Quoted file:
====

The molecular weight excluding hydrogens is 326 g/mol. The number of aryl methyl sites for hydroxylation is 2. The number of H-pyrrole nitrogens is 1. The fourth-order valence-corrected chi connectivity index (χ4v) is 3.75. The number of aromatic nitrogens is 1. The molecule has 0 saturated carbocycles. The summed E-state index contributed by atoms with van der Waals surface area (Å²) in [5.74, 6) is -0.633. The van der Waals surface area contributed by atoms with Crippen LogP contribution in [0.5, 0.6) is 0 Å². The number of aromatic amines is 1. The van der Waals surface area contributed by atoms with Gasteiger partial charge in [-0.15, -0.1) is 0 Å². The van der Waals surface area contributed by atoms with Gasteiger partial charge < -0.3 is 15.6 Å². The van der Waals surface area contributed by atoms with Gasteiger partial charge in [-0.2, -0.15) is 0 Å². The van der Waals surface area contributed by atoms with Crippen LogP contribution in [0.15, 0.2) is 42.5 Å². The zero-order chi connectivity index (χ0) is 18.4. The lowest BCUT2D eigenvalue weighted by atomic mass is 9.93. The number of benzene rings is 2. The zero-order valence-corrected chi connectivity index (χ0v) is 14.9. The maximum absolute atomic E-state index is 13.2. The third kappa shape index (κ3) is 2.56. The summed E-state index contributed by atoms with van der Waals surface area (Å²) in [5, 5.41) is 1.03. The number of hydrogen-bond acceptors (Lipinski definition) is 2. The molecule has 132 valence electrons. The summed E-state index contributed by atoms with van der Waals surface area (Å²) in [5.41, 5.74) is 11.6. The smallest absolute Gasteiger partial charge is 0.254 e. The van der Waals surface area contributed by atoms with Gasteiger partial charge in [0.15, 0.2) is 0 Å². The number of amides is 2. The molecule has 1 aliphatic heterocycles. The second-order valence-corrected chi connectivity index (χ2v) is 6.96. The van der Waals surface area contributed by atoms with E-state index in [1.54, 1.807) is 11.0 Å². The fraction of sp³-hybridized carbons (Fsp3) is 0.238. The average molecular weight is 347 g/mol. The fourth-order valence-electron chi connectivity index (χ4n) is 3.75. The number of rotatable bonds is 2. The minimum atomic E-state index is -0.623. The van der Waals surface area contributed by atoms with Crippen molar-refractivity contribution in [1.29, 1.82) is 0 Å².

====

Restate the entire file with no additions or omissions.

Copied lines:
The molecular weight excluding hydrogens is 326 g/mol. The number of aryl methyl sites for hydroxylation is 2. The number of H-pyrrole nitrogens is 1. The fourth-order valence-corrected chi connectivity index (χ4v) is 3.75. The number of aromatic nitrogens is 1. The molecule has 0 saturated carbocycles. The summed E-state index contributed by atoms with van der Waals surface area (Å²) in [5.74, 6) is -0.633. The van der Waals surface area contributed by atoms with Crippen LogP contribution in [0.5, 0.6) is 0 Å². The number of aromatic amines is 1. The van der Waals surface area contributed by atoms with Gasteiger partial charge in [-0.15, -0.1) is 0 Å². The van der Waals surface area contributed by atoms with Gasteiger partial charge < -0.3 is 15.6 Å². The van der Waals surface area contributed by atoms with Gasteiger partial charge in [-0.2, -0.15) is 0 Å². The van der Waals surface area contributed by atoms with Crippen LogP contribution in [0.15, 0.2) is 42.5 Å². The zero-order chi connectivity index (χ0) is 18.4. The lowest BCUT2D eigenvalue weighted by atomic mass is 9.93. The number of benzene rings is 2. The zero-order valence-corrected chi connectivity index (χ0v) is 14.9. The maximum absolute atomic E-state index is 13.2. The third kappa shape index (κ3) is 2.56. The summed E-state index contributed by atoms with van der Waals surface area (Å²) in [5, 5.41) is 1.03. The number of hydrogen-bond acceptors (Lipinski definition) is 2. The molecule has 132 valence electrons. The summed E-state index contributed by atoms with van der Waals surface area (Å²) in [5.41, 5.74) is 11.6. The smallest absolute Gasteiger partial charge is 0.254 e. The van der Waals surface area contributed by atoms with Gasteiger partial charge in [0.15, 0.2) is 0 Å². The number of amides is 2. The molecule has 1 aliphatic heterocycles. The second-order valence-corrected chi connectivity index (χ2v) is 6.96. The van der Waals surface area contributed by atoms with E-state index in [1.54, 1.807) is 11.0 Å². The fraction of sp³-hybridized carbons (Fsp3) is 0.238. The average molecular weight is 347 g/mol. The fourth-order valence-electron chi connectivity index (χ4n) is 3.75. The number of rotatable bonds is 2. The minimum atomic E-state index is -0.623. The van der Waals surface area contributed by atoms with Crippen molar-refractivity contribution in [1.29, 1.82) is 0 Å².